NEWSLETTER WINTER 2007
The City Project is proud to release the Policy Report Healthy Parks, Schools, and Communities: Mapping Green Access and Equity for the Los Angeles Region. The Report is a guide for creating healthy, livable communities for all. It provides a positive vision to:
- Revitalize the Los Angeles and San Gabriel Rivers
- Create healthy parks and schools
- Improve health and reduce obesity
- Invest billions of dollars in infrastructure bonds
- Promote economic vitality, local jobs, and affordable housing
- Engage and empower communities
- Alleviate unfair park, school, and health disparities
- Provide a replicable model for other regions.
The Report provides GIS mapping, demographic and historical analyses, and policy and legal justifications for healthy parks, schools, and communities.
The Report presents ten equal justice principles for ensuring every one benefits equally from public investments in natural public places.
We support a collective vision for a web of parks, school fields, rivers, beaches, mountains, forests, and other natural public places to promote healthy, livable communities for all.
This vision is inspired in part by the 1930 Olmsted plan for parks, playgrounds and beaches for the Los Angeles region. The Olmsted vision shows what should have been and what could be.
In contrast to that vision is the reality of unfair park, school, and health disparities today. Children of color living in poverty with no access to a car have the worst access to parks, and to schools with five acres or more of playing fields, and suffer from the highest levels of obesity.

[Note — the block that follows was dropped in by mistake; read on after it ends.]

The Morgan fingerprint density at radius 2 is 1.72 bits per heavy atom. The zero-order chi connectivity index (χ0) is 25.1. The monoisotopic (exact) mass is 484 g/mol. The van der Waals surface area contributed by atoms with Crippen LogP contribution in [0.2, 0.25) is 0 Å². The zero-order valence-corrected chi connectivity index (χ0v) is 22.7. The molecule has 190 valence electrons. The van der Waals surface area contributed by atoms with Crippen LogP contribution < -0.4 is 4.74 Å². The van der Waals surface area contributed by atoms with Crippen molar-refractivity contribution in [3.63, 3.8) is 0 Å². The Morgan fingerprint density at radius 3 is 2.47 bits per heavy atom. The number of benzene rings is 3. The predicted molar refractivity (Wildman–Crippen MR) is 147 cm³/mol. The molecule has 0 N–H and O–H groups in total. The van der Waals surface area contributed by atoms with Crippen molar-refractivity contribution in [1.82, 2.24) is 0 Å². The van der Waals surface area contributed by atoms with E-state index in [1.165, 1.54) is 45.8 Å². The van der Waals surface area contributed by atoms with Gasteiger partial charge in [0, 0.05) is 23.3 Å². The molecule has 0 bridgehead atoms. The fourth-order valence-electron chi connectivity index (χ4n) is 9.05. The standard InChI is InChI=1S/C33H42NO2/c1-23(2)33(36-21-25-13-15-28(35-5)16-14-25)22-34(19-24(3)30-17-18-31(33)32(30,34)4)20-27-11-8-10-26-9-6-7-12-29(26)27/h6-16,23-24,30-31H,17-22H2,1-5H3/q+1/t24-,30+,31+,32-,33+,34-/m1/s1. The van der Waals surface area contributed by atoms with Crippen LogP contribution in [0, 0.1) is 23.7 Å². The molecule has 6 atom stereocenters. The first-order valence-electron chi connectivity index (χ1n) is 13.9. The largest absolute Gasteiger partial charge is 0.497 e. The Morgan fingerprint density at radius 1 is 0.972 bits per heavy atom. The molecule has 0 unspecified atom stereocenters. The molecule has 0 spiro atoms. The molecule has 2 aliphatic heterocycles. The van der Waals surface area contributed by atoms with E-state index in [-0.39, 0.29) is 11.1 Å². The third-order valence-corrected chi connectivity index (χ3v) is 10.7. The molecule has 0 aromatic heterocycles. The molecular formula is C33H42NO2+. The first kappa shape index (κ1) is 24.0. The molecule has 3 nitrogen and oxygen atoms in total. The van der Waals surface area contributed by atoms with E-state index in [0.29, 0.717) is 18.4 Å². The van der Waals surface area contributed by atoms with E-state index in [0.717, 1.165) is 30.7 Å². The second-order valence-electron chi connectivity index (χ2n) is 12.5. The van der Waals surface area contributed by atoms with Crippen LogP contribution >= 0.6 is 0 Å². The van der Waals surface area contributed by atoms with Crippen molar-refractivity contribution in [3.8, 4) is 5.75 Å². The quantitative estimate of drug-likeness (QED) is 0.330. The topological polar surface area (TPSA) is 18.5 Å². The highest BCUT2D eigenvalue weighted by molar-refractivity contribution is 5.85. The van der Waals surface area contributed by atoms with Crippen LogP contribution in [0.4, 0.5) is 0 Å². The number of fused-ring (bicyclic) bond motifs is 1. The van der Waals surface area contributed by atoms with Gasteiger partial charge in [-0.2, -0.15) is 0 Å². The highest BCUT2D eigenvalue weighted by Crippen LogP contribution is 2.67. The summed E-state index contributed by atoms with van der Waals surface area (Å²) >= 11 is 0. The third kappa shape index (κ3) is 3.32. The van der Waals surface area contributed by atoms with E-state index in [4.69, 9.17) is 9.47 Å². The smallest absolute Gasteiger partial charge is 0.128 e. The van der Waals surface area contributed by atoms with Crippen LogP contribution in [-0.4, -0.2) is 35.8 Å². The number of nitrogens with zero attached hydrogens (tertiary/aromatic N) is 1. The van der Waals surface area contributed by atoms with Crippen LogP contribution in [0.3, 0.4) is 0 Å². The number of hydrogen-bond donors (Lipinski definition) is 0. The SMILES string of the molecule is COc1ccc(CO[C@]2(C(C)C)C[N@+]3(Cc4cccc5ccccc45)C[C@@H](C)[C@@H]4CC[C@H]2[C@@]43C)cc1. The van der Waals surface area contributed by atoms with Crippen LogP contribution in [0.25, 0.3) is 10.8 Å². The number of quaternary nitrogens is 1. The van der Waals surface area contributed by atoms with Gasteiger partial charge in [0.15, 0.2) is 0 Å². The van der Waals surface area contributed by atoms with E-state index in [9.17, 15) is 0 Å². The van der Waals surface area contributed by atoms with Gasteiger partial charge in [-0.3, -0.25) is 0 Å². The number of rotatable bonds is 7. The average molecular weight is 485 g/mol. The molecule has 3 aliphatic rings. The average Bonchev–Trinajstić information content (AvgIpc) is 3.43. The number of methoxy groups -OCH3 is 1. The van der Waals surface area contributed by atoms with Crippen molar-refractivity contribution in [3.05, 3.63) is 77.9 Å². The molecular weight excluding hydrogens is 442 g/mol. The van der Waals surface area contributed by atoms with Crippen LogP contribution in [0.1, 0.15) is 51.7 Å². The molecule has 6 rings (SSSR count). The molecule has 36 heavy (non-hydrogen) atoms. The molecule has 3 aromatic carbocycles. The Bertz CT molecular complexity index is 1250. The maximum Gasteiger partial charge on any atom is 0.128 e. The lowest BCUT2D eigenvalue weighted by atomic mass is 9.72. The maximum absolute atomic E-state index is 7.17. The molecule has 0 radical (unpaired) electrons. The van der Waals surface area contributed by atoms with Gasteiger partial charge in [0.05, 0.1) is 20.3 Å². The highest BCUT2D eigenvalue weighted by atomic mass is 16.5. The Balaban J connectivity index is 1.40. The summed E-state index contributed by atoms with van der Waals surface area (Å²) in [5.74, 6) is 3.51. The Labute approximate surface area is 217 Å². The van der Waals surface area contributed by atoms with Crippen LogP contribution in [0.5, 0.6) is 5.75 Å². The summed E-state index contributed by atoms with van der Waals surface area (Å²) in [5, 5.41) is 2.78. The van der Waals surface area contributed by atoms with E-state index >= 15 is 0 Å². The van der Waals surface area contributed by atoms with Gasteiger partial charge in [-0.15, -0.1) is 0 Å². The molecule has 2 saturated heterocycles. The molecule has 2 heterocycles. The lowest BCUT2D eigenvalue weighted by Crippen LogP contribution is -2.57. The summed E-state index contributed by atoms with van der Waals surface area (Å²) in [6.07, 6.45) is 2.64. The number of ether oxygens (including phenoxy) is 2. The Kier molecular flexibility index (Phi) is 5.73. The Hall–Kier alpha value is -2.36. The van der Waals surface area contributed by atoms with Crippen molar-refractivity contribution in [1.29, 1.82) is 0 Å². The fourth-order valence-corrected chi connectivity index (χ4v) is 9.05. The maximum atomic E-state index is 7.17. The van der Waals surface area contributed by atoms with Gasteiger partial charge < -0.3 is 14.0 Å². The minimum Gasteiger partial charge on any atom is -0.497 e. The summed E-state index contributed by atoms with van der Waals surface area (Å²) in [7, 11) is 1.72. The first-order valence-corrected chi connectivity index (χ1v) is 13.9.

The shared use of parks and schools is the best use of land and tax dollars. But shared use of parks and school fields tend to be located in disproportionately white and wealthy areas.
Obesity levels are intolerably high for children in every neighborhood–from 23 to 39%. Places and policies for physical activity in parks and schools can improve health and reduce obesity for all.
The revitalization of the Los Angeles and San Gabriel Rivers should provide multiuse projects for parks, schools, clean water, and flood control, create jobs and affordable housing, and avoid gentrification.
The Report also discusses the Heritage Parkscape, an initiative to link the Los Angeles State Historic Park at the Cornfield, the Río de Los Angeles State Park at Taylor Yard, El Pueblo de Los Angeles, the Los Angeles River, and over 100 other recreational, cultural, historical, and environmental sites. The Heritage Parkscape will serve as a “family album” to commemorate the struggles, hopes, and triumphs of the Native Americans, settlers, and immigrants who entered Los Angeles through this area.
The Report is a multimedia publication available in various formats. Visit www.cityprojectca.org to order your copy. Our new Policy Report Healthy Parks, Schools, and Communities: Mapping Green Access and Equity for California is forthcoming.